Man, 30, a clerk. Single, smells like a shirt picked up one day ago at dry cleaners. Wears "straight" ties only; no pink, no dots. No red-nosed Rudolphs. Drinks instant coffee with no sugar, reads newspaper in the morning (right after he finishes his breakfest – with just the right amount of unnecessary calories). Doesn’t believe in God but believes that the sun will rise every day, again and again. Never really cared to wonder why. Usually goes to bed at about 10pm, usually wakes up at 6am. Usually in his NREM phase of sleep. Usually he doesn’t mind. (But his subconsciousness probably thinks that dreams are for kids only.) All his furniture screams IKEA. He likes their design, he finds it fresh, modern. Simple. According to his opinion, everything in life should be simple including life itself. Chairs, chairs especially.
Currently, he’s sitting on one of these IKEA chairs at an IKEA table. Except an IKEA vase with an IKEA flower in it, there’s nothing but a book on the table.
The man is staring at it. It is hard to tell what sort of book it is at first glance, there’s no title on the cover. No author either. It is missing any ilustrations, any clues leading to the content of this collection of murdered trees, whitened and cut into slim rectangular shapes. But than the man suffocates the mystery aura and after a glimpse of hesitation, he opens the book. Oh, suddenly we see. It is his diary.
The pages are completely empty.
He writes in it every day.
The man’s expression mirrors the one of a colon, a hyphen and a capital "I" typed on a keyboard. He doesn’t say anything, he doesn’t move any unnecessary muscles either. Though, sitting there, in the exact same manner as a picosecond ago, he looks somehow different. It might be that the sun rays changed their angle, it might be that the air in the room got drier. It might be the book’s fault. The man doesn’t give us answers.
The silence evolves from gentle whispers to unpleasant continuous whistling.
Suddenly, He cuts through it. Our subject quickly stands up and makes noise by shifting off the chair. As an eccentric contrast to his previous state, his moves are chaotic, impatient, all over the place; the subtle wrinkles on his forehead seem to have formed word RESTLESS. There is something desperate in the way he reaches out for his camel-coloured coat and the man himself looks as though he realizes this fact as well. However, he skips over this glimmer of self-awareness and grabs his keys, then rushes out of the front door.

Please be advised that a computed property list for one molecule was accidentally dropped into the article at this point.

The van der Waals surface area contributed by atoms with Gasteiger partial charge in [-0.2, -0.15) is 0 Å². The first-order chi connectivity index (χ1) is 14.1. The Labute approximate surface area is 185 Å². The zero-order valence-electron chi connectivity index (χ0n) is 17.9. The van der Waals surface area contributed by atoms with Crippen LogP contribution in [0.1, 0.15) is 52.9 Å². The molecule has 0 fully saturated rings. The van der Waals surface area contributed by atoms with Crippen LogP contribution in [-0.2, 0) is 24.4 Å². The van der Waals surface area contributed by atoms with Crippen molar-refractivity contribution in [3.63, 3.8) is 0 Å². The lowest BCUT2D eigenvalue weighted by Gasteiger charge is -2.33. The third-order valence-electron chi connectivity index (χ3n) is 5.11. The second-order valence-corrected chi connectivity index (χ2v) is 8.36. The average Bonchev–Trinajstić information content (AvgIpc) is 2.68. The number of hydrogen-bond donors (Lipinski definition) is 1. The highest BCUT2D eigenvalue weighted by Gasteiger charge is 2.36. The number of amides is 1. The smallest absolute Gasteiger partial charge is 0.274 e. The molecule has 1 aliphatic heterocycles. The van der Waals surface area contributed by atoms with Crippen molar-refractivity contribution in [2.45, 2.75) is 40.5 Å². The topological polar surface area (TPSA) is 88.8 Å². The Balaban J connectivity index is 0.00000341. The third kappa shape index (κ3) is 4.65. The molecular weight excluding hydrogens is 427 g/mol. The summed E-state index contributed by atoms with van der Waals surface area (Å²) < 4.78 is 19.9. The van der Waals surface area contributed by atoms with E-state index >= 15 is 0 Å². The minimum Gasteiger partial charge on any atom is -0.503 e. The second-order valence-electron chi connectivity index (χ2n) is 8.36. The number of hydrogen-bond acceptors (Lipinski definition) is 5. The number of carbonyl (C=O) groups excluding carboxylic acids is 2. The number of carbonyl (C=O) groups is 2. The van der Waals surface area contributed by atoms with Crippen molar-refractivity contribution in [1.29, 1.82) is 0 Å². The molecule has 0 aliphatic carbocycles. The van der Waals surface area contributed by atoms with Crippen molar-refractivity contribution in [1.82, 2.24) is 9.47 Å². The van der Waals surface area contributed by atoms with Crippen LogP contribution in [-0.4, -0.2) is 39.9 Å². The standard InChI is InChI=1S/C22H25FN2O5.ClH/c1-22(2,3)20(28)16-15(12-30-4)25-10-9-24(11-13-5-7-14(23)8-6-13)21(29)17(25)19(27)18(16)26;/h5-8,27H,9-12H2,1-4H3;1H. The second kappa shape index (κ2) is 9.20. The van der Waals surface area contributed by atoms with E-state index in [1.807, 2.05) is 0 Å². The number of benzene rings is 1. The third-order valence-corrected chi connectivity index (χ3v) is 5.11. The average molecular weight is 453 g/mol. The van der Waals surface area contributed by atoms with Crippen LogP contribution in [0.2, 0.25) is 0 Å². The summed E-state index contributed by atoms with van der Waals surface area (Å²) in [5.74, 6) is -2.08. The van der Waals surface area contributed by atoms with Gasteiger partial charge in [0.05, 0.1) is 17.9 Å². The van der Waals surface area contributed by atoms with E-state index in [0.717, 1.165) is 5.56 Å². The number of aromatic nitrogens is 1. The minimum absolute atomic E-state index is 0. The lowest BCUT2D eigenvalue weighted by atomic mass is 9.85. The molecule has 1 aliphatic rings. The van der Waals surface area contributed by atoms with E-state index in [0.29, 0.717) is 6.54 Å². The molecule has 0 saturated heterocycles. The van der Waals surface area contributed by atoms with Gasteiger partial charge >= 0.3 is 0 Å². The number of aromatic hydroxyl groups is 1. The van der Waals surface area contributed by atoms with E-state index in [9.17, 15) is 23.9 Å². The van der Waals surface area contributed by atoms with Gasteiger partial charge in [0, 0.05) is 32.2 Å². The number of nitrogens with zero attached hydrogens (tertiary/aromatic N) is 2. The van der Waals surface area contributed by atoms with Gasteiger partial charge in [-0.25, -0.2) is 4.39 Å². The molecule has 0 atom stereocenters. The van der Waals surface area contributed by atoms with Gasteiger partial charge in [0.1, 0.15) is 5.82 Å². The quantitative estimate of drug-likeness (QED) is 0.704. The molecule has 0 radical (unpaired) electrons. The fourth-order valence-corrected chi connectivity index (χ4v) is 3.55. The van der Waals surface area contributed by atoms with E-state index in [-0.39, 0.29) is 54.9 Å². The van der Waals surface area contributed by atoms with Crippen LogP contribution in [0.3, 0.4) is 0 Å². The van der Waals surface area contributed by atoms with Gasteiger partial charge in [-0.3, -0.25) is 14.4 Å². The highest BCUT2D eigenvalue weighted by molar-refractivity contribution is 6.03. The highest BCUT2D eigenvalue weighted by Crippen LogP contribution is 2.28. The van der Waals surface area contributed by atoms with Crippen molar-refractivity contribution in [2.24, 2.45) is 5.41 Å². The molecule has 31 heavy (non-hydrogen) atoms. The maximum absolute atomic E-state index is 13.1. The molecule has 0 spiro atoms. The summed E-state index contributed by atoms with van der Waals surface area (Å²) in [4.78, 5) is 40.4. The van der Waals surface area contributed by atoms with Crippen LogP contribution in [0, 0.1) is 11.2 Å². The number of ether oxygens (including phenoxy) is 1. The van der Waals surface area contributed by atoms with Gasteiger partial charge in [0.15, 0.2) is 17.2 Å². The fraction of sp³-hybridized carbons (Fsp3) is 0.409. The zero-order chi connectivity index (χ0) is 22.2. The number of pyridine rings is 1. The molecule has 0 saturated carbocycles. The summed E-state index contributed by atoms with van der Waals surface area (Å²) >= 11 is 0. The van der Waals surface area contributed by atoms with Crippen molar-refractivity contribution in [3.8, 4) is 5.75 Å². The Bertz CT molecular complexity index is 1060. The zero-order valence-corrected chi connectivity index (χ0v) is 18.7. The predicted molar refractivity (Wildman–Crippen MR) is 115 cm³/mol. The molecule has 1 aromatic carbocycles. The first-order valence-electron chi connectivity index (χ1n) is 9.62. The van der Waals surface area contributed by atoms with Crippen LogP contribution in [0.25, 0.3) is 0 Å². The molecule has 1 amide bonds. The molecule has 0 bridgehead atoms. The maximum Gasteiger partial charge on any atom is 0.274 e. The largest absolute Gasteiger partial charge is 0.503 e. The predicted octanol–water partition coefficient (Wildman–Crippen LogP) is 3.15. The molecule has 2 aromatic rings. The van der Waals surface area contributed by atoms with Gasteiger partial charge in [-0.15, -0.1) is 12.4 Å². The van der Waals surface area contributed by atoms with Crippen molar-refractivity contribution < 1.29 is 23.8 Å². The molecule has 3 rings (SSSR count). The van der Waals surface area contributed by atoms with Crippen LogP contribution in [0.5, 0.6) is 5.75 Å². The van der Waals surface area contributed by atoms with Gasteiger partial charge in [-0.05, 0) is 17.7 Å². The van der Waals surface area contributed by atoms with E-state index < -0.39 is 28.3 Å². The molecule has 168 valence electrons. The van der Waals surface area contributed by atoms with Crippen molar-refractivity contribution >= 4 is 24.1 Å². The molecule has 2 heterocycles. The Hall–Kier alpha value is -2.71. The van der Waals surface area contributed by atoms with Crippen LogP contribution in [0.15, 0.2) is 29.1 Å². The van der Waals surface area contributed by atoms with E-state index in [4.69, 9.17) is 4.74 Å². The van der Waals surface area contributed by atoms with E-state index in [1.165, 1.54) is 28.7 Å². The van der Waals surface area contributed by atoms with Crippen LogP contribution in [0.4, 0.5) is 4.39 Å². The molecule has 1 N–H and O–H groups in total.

And then he slows down rapidly as though every following step is meant to be as delicate as possible. Or he’s just clueless about where to go. Or both. To passers-by, he must look kind of suspicious; his eyes tickle every object, one by one, in the field of vision by their sight, as if the clerk watched out for any witnesses of the crime he’s just commited. Even his posture, hands deep down in pockets and his back slightly hunched, says: "You don’t trust me, I don’t trust you, neither." Overall, he looks uncomfortable. Yet he continues his walk. Until he is interrupted.
First comes the hand and a very familliar squeeze of our focus’ shoulder, the body connected to the upper limb appears from the uninterested hurrying crowd slightly after.
"Yo, bro. Got fire?"
Bro? flashes through the clerk’s mind in an instant. But the other person is most likely not telepathically connected to this thought with "a tiny bit" offended undertone or is simply ignorant of it. In either case, the reproachful question mark isn’t met by anything but a licking of dry lips.
"Excuse me, I don’t..."
"Ya ain’t smokin’, bro?"
There goes the bro again.
"Aww..." lets he out as if that was the most touching thing he ever heard. The bro guy puts a hand in his pocket, takes out a cigarette and the so-called fire he was asking for just a moment ago. Our "hero" turns into a personification of confusion. The unknown from the crowd lights the cigarette and forces it into clerk’s mouth.
He would defend himself, the entrance to his digestive tract and would respond to such a rape of personal space with an impressive amount of vulgarisms for sure but before orders from brain reach muscles, the other person disappears.